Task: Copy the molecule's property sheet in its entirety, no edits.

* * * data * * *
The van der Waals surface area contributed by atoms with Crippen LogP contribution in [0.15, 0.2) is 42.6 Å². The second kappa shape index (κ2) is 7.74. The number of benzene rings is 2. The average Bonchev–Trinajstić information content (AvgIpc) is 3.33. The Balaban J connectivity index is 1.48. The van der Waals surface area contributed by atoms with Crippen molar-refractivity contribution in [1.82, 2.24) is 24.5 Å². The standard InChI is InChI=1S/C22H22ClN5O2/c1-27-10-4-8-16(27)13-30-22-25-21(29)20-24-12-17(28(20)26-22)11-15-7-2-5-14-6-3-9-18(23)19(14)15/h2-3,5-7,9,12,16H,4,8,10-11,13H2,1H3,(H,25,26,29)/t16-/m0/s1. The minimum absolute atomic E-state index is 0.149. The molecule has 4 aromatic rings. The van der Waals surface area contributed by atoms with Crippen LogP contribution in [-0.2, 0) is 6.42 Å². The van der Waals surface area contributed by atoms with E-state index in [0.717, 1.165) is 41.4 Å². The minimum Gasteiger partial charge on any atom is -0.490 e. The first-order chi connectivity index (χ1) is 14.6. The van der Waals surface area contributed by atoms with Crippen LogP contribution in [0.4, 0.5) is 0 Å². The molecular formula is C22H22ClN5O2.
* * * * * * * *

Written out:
The van der Waals surface area contributed by atoms with Crippen LogP contribution in [0.15, 0.2) is 42.6 Å². The second kappa shape index (κ2) is 7.74. The number of benzene rings is 2. The average Bonchev–Trinajstić information content (AvgIpc) is 3.33. The Balaban J connectivity index is 1.48. The van der Waals surface area contributed by atoms with Crippen molar-refractivity contribution in [1.82, 2.24) is 24.5 Å². The standard InChI is InChI=1S/C22H22ClN5O2/c1-27-10-4-8-16(27)13-30-22-25-21(29)20-24-12-17(28(20)26-22)11-15-7-2-5-14-6-3-9-18(23)19(14)15/h2-3,5-7,9,12,16H,4,8,10-11,13H2,1H3,(H,25,26,29)/t16-/m0/s1. The minimum absolute atomic E-state index is 0.149. The molecule has 4 aromatic rings. The van der Waals surface area contributed by atoms with Crippen LogP contribution in [-0.2, 0) is 6.42 Å². The van der Waals surface area contributed by atoms with E-state index in [0.717, 1.165) is 41.4 Å². The minimum Gasteiger partial charge on any atom is -0.490 e. The first-order chi connectivity index (χ1) is 14.6. The van der Waals surface area contributed by atoms with Crippen LogP contribution in [0.4, 0.5) is 0 Å². The molecular formula is C22H22ClN5O2.